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New York — General Motors Co.’s settlement of a Justice Department investigation into its deadly ignition switch defect linked to 2.6 million vehicles — a $900 million fine, no guilty plea and a resolution in just 18 months — is attributable largely to an early decision: its full cooperation with federal prosecutors.

The Detroit automaker quickly decided in early 2014 after the scandal exploded into public view that it would admit wrongdoing and pledged significant cooperation. In June, GM released a painful internal report from its outside lawyers, Jenner & Block, that painted a brutal picture of a company that had lost its way.

GM CEO Mary Barra fired 15 employees and disciplined five in the wake of the report blaming a “pattern of incompetence and neglect.”

Soon after the scandal hit public view, U.S. Attorney Preet Bharara in March 2014 slapped Toyota Motor Corp. with a $1.2 billion fine after a 4 1/2-year investigation into sudden acceleration linked to about a half dozen deaths. Many commentators suggested GM’s eventual fine would top Toyota’s. The government investigation showed Toyota took steps to try to hide its acceleration problems from regulators.

Barra approved a compensation program run by lawyer Ken Feinberg who has agreed to $566 million in settlements for 124 deaths and nearly 275 injuries. GM also announced Thursday it was settling most of the ignition switch lawsuits for injury and death claims for another $575 million.

Peter Henning, a Wayne State University law professor said “there’s bending over backwards and then there’s what GM did,” he said, noting that GM had waived attorney client privilege for significant material. The message the Justice Department was sending, he said, was that it will reward complete cooperation and efforts to make amends.

Barra had been CEO for just a few weeks when the scandal erupted and GM and its internal investigation found that senior executives had no knowledge of the deadly defect in the prior decade. It's not clear if a company that found wrongdoing at higher levels would have taken the same path.

GM's internal investigation was led by Anton Valukas, a former U.S. attorney in Chicago known for conducting extensive internal probes.

“The company’s cooperation and remediation have been fairly extraordinary. They conducted a swift and robust internal investigation,” Bharara said. GM lawyers gave federal prosecutors real-time updates on the investigation — “often revealing to the office what witnesses had said — even before GM management was filled in ... That cooperation is the reason we are here after only 18 months in a complicated case — rather than four years or more.”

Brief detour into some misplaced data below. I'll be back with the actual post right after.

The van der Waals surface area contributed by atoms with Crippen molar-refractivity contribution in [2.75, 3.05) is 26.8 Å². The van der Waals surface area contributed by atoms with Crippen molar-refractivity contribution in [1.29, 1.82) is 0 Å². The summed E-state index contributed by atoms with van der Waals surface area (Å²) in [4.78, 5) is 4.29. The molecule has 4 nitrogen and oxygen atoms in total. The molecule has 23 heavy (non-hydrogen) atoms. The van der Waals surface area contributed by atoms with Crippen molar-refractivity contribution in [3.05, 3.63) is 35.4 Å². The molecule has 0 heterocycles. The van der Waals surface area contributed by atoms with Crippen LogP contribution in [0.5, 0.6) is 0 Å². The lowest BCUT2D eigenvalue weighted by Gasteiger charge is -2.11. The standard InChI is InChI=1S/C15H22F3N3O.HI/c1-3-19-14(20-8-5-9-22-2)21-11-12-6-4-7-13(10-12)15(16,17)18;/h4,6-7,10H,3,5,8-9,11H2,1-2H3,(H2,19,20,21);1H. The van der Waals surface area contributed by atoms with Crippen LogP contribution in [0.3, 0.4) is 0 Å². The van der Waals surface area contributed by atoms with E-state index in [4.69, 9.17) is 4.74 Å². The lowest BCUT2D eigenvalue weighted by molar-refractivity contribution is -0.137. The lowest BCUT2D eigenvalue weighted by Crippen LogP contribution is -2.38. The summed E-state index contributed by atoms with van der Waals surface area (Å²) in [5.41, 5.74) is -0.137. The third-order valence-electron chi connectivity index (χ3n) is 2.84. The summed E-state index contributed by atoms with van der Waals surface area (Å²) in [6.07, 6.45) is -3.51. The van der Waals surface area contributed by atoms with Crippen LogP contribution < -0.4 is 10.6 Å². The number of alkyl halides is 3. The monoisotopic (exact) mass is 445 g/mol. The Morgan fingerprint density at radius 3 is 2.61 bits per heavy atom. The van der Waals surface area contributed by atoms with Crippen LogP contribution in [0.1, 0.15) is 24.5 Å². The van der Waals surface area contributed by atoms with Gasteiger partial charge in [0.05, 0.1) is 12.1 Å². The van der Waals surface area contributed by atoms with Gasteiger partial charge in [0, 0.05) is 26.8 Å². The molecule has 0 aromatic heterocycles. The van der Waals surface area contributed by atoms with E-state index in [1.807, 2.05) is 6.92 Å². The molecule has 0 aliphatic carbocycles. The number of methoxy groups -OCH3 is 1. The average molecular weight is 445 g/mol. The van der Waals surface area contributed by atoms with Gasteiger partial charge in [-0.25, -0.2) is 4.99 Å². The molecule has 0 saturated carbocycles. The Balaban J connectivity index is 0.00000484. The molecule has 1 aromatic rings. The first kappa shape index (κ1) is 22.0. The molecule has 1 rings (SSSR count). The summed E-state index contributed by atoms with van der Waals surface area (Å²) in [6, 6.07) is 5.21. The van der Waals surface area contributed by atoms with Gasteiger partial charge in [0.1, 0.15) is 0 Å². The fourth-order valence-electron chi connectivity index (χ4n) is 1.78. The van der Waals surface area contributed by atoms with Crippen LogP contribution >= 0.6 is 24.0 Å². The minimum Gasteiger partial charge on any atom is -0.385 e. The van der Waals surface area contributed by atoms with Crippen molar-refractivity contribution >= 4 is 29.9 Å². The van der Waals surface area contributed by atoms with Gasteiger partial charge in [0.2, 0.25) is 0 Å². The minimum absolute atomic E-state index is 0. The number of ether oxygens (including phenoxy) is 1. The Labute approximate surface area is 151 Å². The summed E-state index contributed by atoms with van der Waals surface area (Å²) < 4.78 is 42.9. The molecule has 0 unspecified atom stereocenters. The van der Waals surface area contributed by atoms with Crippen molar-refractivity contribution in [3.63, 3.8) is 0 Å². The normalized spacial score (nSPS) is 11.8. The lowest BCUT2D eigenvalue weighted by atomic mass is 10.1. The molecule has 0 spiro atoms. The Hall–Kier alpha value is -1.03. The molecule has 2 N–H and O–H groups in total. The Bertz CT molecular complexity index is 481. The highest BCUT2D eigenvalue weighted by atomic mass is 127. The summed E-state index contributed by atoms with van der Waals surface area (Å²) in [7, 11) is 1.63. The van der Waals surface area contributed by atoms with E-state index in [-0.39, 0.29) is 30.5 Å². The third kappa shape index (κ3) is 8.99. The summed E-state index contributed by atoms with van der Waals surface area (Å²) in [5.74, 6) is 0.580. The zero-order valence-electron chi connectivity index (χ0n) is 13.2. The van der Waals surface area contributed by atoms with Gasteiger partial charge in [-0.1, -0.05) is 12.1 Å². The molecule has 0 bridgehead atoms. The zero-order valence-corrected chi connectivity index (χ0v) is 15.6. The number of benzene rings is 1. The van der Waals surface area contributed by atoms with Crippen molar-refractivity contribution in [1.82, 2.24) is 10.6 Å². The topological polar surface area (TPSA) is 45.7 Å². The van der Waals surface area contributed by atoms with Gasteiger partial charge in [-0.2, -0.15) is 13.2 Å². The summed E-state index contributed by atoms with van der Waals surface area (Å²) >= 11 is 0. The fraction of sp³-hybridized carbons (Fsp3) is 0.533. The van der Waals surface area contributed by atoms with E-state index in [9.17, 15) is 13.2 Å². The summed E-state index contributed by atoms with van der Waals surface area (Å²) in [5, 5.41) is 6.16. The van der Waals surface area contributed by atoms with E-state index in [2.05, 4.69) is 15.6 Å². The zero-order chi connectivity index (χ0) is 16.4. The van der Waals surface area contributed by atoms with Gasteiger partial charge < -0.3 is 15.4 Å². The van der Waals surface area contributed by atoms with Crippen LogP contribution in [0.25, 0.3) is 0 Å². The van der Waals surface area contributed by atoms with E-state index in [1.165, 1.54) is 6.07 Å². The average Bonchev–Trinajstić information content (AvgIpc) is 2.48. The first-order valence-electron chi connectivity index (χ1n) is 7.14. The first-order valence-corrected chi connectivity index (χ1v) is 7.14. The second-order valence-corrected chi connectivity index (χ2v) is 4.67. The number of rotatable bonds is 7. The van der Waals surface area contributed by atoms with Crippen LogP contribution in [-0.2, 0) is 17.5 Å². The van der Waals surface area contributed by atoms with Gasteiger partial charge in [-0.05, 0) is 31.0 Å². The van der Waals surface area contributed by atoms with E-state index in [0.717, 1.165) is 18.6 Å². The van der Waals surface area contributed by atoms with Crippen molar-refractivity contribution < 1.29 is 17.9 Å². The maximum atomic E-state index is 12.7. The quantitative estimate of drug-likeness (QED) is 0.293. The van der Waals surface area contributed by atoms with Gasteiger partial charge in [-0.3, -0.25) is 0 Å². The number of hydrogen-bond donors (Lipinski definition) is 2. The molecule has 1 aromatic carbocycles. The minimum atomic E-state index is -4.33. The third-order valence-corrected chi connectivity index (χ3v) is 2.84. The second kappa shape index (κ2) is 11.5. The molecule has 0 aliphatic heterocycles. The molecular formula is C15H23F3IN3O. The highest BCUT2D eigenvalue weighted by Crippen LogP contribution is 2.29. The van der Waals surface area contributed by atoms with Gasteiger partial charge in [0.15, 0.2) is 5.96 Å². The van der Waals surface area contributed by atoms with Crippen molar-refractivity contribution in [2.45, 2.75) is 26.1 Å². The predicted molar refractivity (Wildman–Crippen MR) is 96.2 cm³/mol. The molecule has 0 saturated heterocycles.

GM still faces many depositions in civil lawsuits, and Barra is to give a sworn interview next month. But prosecutors decided to settle the criminal case even before those are completed.

One testament to GM’s cooperation is the government’s statement of facts it released Thursday largely mirrors GM’s own internal findings.

Barra said last year she wanted to settle the case as soon as possible. “We furnished the government with information and a continuous flow of unvarnished facts,” Barra said. “We voluntarily provided various confidential documents and information ...We held people accountable for their actions or inaction.”

Barra said “the specific steps we took to do the right thing at every turn persuaded the Justice Department to defer prosecution. They acknowledged as much in their announcement and it was an important validation.”

Bharara said that cooperation couldn’t let GM off the hook. “To be clear, good behavior after the fact does not absolve GM or any company of responsibility. But companies should be encouraged to act as GM did here to help the truth come out faster, to help victims families get compensated earlier, to weed out the bad actors faster, to do everything they can to make sure tragedies like those that involved in this case never happen again.”

A person briefed in the matter said federal prosecutors about two weeks ago proposed a settlement that included the $900 million penalty. It’s not clear what if any other changes were made before the sides officially signed the deal on Wednesday.

Bharara credited GM with cleaning house and firing those it deemed responsible. He noted the GM victim compensation program gave more to victims than they would have received if they went to court, and at far less expense. Toyota, by contrast, did not create a victims compensation program.

Prosecutors, Bharara said, had the victims and their families in their minds throughout the probe. He met with victims’ families. “Justice requires measures to make sure this doesn’t happen again,” Bharara said explaining why the government insisted on a yet-to-be-named independent monitor to oversee GM for three years.

That monitor, to be picked by the Justice Department, will get office space and support staff at GM and conduct a full review of GM’s safety efforts, then offer recommendations and ensure GM complies with safety requirements. They will be able to talk to any GM employees, review documents and file reports on GM’s efforts.

DShepardson@detroitnews.com

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